As you may know, I am a big fan of evidence-based approaches. However evidence takes many forms and I'd rather work with good qual than bad quant any day.

Cheers,

Matt

*I have to be careful what I say here because I am currently involved in not 1 but 2 survey data collection exercises.

**The survey fixation was identified by Webb et al at least as far back as 1966. It was discussed at length in the first edition of this classic: http://www.sagepub.com/booksProdDesc.nav?prodId=Book10141

 


Arthur Shelley
 

Murray,



I believe we are in furious agreement on this. My most common criticism of
my (MBA) students when they right is using absolute terms and extrapolating
beyond their immediate case/interview/research into more general contexts.
When I am happy with my research methods for my 2010 PhD studies, I will
bounce them off you to see what you think :-). Next time I pass through
California I will buy you a coffee. San Diego is nice in my winter time! I
used to come several times per year, but now out on my own and formally a
"student" again (aren't we al students forever?), I only come once or twice
per year.

Kind regards

Arthur Shelley
Author: The Organizational Zoo A Survival Guide to Workplace Behavior and
Being a Successful Knowledge Leader What knowledge practitioners need to
know to make a difference.
<http://www.organizationalzoo.com> www.organizationalzoo.com
Twitter: Metaphorage
Ph +61 413 047 408

_____

From: sikmleaders@yahoogroups.com [mailto:sikmleaders@yahoogroups.com] On
Behalf Of murphjen@aol.com
Sent: Monday, 21 December 2009 2:11 PM
To: sikmleaders@yahoogroups.com
Subject: Re: [sikmleaders] RE: Qualitative methods





Just to through in some comments:



I don't think it is an argument over which is better, qualitative or
quantitative. The key is to use the appropriate method for what you are
trying to do:



Qualitative is used to discover theory and insight

Quantitative is used to confirm theory and insight and to determine its
breadth of applicability



As an editor in chief one thing I check on every article is if the
methodology is appropriate for the purpose of the article AND that the
article doesn't claim more benefit than the methodology allows.



The biggest problem I have is with qualitative researchers thinking they
have confirmed theory and quantitative researchers thinking they have
discovered theory, both are wrong! Thanks...murray



Murray E. Jennex, Ph.d., P.E., CISSP, CSSLP

San Diego State University and Foundation for Knowledge Management

Editor in chief International Journal of Knowledge Management

Co-editor in chief International Journal of Information Systems for Crisis
Response and Management

In a message dated 12/20/2009 6:19:30 P.M. Pacific Standard Time,
arthur@organizationalzoo.com writes:






Matt,



Thanks for your thoughts on qualitative. I agree. My research Masters
thesis (Science) was entirely quantitative (a numerical taxonomy study in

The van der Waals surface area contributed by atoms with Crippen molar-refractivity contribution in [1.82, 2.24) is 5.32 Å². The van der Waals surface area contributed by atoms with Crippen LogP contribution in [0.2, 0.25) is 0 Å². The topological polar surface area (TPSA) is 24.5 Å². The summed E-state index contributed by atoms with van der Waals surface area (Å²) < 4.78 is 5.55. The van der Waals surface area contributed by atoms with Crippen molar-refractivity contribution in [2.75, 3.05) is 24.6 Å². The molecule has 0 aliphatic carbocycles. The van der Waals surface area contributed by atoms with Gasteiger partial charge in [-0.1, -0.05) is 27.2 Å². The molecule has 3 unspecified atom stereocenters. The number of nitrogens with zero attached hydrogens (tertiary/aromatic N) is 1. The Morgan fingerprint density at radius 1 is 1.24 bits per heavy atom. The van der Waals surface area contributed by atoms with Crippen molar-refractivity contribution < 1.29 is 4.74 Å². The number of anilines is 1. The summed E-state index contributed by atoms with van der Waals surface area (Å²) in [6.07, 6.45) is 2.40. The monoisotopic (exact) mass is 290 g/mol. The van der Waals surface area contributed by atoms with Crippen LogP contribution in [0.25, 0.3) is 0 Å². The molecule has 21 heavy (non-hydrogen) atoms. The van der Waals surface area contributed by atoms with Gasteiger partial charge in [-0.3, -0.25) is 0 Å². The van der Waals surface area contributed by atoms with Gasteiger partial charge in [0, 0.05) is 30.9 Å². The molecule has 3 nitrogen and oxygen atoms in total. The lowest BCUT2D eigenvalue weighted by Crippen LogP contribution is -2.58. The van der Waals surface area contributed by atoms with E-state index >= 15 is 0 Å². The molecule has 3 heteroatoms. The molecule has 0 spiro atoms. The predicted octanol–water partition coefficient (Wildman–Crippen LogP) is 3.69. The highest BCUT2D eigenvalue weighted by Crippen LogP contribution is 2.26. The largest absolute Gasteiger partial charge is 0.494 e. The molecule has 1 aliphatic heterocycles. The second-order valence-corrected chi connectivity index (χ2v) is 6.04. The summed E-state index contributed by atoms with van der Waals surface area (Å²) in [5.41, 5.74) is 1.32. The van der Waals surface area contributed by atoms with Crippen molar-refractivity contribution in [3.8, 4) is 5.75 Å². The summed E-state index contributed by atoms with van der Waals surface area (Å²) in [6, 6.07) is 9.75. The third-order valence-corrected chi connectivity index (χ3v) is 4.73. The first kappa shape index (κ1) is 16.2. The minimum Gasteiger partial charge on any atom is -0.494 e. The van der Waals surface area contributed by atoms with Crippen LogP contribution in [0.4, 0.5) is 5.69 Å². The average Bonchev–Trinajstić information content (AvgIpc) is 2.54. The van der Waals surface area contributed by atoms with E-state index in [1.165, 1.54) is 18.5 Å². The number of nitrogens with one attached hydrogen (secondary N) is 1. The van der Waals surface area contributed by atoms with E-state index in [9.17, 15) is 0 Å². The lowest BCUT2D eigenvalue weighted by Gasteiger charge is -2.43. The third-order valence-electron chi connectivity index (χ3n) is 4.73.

microbiology of all things!), so I have turned to the dark side in adopting
qualitative. This has been a conscious choice having gained 20 years of
experience in industry since that work. All of my experience has reinforces
the value of qualitative over quantitative in terms of what really makes a
difference. This is what we applied in my role as Knowledge Director at
Cadbury and during that time our key measure was the success stories we
generated (number of and impact they had) through application of knowledge
principles. We had the quantitative evidence in our back pocket, that is
the KM team paid for themselves MANY times over through their interventions
and assistance, but it was the stories that influenced the decision-makers
to continue to support us.



Longevity is proof in this case. The program continues to be supported 2
years after I left. It survived a major restructure and the split of the
business between beverages and confectionary. Kinda speaks for itself I
think. Everyone involved intuitively knows it is a worthy investment based
on the qualitative evidence.

Enjoyable festive season break to everyone.

Regards

Arthur Shelley
Author: The Organizational Zoo A Survival Guide to Workplace Behavior and
Being a Successful Knowledge Leader What knowledge practitioners need to
know to make a difference.
<http://www.organizationalzoo.com/> www.organizationalzoo.com
Twitter: Metaphorage
Ph +61 413 047 408


_____


From: sikmleaders@yahoogroups.com [mailto:sikmleaders@yahoogroups.com] On
Behalf Of Matt Moore
Sent: Monday, 14 December 2009 10:15 PM
To: sikmleaders@yahoogroups.com
Subject: [SPAM] Re: [sikmleaders] Perspectives on research methods





Arthur,

If the academic world does not want your research & observations then may I
suggest a practitioner blog. There are many fine KM blogs out there but if
you can produce something of the quality of Mary Abraham's work as a
reflective practitioner (and I am sure that you can) then everyone's a
winner.

I am now going to make a controversial observation (& this is not a dig at
Murray). There is a lot of bad quantitative research out there. And